15 Mar

WHOOSH! keeps on going

From Whoosh!, illustrated by Don Tate

Whoosh! Lonnie Johnson’s Super-Soaking Stream of Inventions has been treated kindly by list-makers lately, and I’m beyond grateful. Thank you to all who have shown and shared your appreciation for this book.

It’s high time I mirrored that appreciation by rounding up some of that good news in one place — especially since the first two of the lists I’m about to share are up for a public vote.

Bank Street College of Education
The Cook Prize (Best Science, Technology, Engineering and Math [STEM] picture book) – 2017 Finalist

Every Child a Reader
2017 Children’s Choice Book Awards, 3rd-4th Grade Book of the Year – Finalist

A school or library can register here to vote for the Cook Prize, and kids can vote here for the Children’s Choice Book Awards.

Association for Library Service to Children
Notable Children’s Books 2017 (Non-Fiction) – Nominee

The Children’s Book Council and the National Council for the Social Studies
Notable Social Studies Trade Books for Young People 2017

The Cooperative Children’s Book Center
CCBC Choices 2017

Maine Association of School Libraries
The Chickadee Award, The Maine Children’s Choice Picture Book Award – 2017-2018 Nominee

Maryland Association of School Librarians
2017-2018 Black-Eyed Susan Book Award (Picture Book, Grades 4-6) – Nominee

Maryland Library Association, Children’s Services Division
2017 Maryland Blue Crab Young Reader Award, Transitional Non-Fiction – Winner

Pennsylvania School Librarians Association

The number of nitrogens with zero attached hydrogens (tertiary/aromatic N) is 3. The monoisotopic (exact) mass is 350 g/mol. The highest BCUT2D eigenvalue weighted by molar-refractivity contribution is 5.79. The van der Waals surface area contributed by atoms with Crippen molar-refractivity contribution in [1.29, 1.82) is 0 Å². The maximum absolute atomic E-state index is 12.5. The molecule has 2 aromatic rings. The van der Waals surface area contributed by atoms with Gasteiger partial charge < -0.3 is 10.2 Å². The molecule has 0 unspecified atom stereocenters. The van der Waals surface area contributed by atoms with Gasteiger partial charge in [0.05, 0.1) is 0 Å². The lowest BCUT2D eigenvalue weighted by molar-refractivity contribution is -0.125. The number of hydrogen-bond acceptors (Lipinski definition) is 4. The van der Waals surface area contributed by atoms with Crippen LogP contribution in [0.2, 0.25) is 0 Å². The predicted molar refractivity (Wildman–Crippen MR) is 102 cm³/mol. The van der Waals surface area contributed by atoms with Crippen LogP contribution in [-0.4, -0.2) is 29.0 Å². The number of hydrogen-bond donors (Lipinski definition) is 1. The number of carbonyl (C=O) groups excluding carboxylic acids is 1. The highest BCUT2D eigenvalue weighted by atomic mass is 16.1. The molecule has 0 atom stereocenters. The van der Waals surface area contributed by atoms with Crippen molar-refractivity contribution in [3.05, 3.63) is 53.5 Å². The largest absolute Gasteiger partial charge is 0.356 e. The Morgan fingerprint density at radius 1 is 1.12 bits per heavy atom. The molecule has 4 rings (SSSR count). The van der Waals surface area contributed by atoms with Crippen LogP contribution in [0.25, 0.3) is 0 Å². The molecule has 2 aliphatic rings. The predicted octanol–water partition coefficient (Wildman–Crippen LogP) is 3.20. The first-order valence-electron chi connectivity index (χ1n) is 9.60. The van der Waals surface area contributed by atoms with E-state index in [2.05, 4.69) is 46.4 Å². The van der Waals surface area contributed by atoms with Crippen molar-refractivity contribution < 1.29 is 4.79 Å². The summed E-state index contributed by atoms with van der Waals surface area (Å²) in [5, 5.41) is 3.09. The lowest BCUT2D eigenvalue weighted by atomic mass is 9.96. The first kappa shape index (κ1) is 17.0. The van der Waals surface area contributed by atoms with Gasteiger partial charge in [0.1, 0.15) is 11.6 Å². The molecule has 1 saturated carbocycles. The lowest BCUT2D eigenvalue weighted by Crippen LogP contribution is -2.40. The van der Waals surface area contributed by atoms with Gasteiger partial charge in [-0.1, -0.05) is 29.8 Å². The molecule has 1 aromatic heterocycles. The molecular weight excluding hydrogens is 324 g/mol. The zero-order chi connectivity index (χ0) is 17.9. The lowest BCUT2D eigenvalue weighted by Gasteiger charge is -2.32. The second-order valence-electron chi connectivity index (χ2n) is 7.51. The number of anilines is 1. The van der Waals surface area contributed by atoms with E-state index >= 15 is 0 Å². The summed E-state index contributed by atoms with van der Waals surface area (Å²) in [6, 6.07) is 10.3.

2017 – 2018 Pennsylvania Young Reader’s Choice Awards Program Master List, Grades 3-6

Texas Institute of Letters
Denton Record Chronicle Award for Best Children’s Picture Book – 2017 Finalist

Vermont Center for the Book/Mother Goose Programs and the Vermont Department of Libraries
2017-2018 Red Clover Award (Vermont’s Picture Book Award For Children in Grades K-4) – Nominee

I guess I should specify that when I say “lately,” I mean in the past three months. So, if you’re still getting caught up on “Best of the Year” lists from the end of 2016, you’ve come to the right place. Or at least an understanding one.

Nerdy Book Club
The 2016 Nerdies: Nonfiction Picture Book Winners

The Nonfiction Detectives
The Best Nonfiction Books of 2016

Denver Public Library
Best & Brightest Biographies of 2016

Betsy Bird was especially prolific with the list-making over at A Fuse #8 Production, where she spotlighted her favorite books of 2016 in different categories each day in December, including Science and Nature Books for Kids and Nonfiction Picture Books before capping it all off with:

A Fuse #8 Production
100 Magnificent Children’s Books 2016

Whoosh! was also included in Booklist Online’s Classroom Connections: Overlooked Inventors and Their Notable Inventions, Pernille Ripp’s My Favorite Picture Books of 2016, Colours of Us’ 40 Best Multicultural Picture Books of 2016, Here Wee Read’s 55 of the Best Diverse Picture and Board Books of 2016, Daydream Reader’s My Top 16 Books in 2016, and Mrs. Knott’s Book Nook’s Nonfiction Picture Book Wednesday – My 2016 Favorites

If you or a young reader you know is still craving more information about the inventor of the Super Soaker, this new Q&A with Lonnie Johnson conducted by Forbes is one of the best I’ve seen.

And if you still want more, might I recommend these brief videos in which Don Tate and I discuss how we made Whoosh! and answer other questions posed to us by the Texas Bluebonnet Award committee. We hope you enjoy ’em!